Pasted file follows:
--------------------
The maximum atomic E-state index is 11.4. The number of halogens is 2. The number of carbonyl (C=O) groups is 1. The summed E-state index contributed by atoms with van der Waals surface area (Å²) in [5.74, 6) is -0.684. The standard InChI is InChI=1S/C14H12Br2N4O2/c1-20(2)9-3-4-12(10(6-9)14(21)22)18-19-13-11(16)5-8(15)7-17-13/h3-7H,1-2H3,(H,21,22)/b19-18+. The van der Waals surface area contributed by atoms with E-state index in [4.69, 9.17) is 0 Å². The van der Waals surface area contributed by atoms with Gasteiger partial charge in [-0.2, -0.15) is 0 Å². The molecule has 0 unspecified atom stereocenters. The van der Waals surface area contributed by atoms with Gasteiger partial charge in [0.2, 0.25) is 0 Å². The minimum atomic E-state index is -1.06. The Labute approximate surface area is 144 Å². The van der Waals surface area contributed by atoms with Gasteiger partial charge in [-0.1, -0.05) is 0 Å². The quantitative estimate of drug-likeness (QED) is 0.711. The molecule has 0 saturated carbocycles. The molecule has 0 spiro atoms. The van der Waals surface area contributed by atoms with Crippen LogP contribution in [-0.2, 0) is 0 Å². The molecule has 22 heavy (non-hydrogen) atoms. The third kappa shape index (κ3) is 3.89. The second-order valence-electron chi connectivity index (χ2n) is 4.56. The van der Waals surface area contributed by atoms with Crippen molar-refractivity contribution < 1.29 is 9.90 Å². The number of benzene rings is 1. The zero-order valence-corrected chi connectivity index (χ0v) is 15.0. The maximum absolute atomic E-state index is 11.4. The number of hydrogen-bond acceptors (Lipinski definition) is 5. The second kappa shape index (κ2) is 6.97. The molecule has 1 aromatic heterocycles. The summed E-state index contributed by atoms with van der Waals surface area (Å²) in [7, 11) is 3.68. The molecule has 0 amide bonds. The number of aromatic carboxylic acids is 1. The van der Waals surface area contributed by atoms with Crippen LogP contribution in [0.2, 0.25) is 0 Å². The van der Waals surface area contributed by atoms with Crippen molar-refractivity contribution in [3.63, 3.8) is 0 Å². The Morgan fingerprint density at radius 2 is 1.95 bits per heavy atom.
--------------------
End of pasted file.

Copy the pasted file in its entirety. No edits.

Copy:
The maximum atomic E-state index is 11.4. The number of halogens is 2. The number of carbonyl (C=O) groups is 1. The summed E-state index contributed by atoms with van der Waals surface area (Å²) in [5.74, 6) is -0.684. The standard InChI is InChI=1S/C14H12Br2N4O2/c1-20(2)9-3-4-12(10(6-9)14(21)22)18-19-13-11(16)5-8(15)7-17-13/h3-7H,1-2H3,(H,21,22)/b19-18+. The van der Waals surface area contributed by atoms with E-state index in [4.69, 9.17) is 0 Å². The van der Waals surface area contributed by atoms with Gasteiger partial charge in [-0.2, -0.15) is 0 Å². The molecule has 0 unspecified atom stereocenters. The van der Waals surface area contributed by atoms with Gasteiger partial charge in [0.2, 0.25) is 0 Å². The minimum atomic E-state index is -1.06. The Labute approximate surface area is 144 Å². The van der Waals surface area contributed by atoms with Gasteiger partial charge in [-0.1, -0.05) is 0 Å². The quantitative estimate of drug-likeness (QED) is 0.711. The molecule has 0 saturated carbocycles. The molecule has 0 spiro atoms. The van der Waals surface area contributed by atoms with Crippen LogP contribution in [-0.2, 0) is 0 Å². The molecule has 22 heavy (non-hydrogen) atoms. The third kappa shape index (κ3) is 3.89. The second-order valence-electron chi connectivity index (χ2n) is 4.56. The van der Waals surface area contributed by atoms with Crippen molar-refractivity contribution < 1.29 is 9.90 Å². The number of benzene rings is 1. The zero-order valence-corrected chi connectivity index (χ0v) is 15.0. The maximum absolute atomic E-state index is 11.4. The number of hydrogen-bond acceptors (Lipinski definition) is 5. The second kappa shape index (κ2) is 6.97. The molecule has 1 aromatic heterocycles. The summed E-state index contributed by atoms with van der Waals surface area (Å²) in [7, 11) is 3.68. The molecule has 0 amide bonds. The number of aromatic carboxylic acids is 1. The van der Waals surface area contributed by atoms with Crippen LogP contribution in [0.2, 0.25) is 0 Å². The van der Waals surface area contributed by atoms with Crippen molar-refractivity contribution in [3.63, 3.8) is 0 Å². The Morgan fingerprint density at radius 2 is 1.95 bits per heavy atom.